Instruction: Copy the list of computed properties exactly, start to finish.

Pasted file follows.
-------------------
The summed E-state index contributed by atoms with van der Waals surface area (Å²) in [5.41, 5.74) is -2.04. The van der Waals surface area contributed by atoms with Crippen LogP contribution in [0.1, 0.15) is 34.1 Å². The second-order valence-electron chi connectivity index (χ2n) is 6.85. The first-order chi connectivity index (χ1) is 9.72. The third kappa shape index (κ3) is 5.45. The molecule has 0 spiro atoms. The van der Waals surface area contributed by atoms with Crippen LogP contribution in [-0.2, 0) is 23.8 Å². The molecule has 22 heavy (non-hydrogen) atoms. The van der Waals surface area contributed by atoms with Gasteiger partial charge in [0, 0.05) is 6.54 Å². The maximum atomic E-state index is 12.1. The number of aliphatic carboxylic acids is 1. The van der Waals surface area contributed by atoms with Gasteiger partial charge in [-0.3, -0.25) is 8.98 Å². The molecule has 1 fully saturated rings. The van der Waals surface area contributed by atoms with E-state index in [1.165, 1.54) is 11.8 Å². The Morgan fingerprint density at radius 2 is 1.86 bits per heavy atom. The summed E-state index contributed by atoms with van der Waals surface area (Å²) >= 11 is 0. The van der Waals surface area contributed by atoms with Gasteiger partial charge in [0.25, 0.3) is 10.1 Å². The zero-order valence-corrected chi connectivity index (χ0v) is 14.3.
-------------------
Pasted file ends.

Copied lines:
The summed E-state index contributed by atoms with van der Waals surface area (Å²) in [5.41, 5.74) is -2.04. The van der Waals surface area contributed by atoms with Crippen LogP contribution in [0.1, 0.15) is 34.1 Å². The second-order valence-electron chi connectivity index (χ2n) is 6.85. The first-order chi connectivity index (χ1) is 9.72. The third kappa shape index (κ3) is 5.45. The molecule has 0 spiro atoms. The van der Waals surface area contributed by atoms with Crippen LogP contribution in [-0.2, 0) is 23.8 Å². The molecule has 22 heavy (non-hydrogen) atoms. The van der Waals surface area contributed by atoms with Gasteiger partial charge in [0, 0.05) is 6.54 Å². The maximum atomic E-state index is 12.1. The number of aliphatic carboxylic acids is 1. The van der Waals surface area contributed by atoms with Gasteiger partial charge in [-0.3, -0.25) is 8.98 Å². The molecule has 1 fully saturated rings. The van der Waals surface area contributed by atoms with E-state index in [1.165, 1.54) is 11.8 Å². The Morgan fingerprint density at radius 2 is 1.86 bits per heavy atom. The summed E-state index contributed by atoms with van der Waals surface area (Å²) >= 11 is 0. The van der Waals surface area contributed by atoms with Gasteiger partial charge in [0.25, 0.3) is 10.1 Å². The zero-order valence-corrected chi connectivity index (χ0v) is 14.3.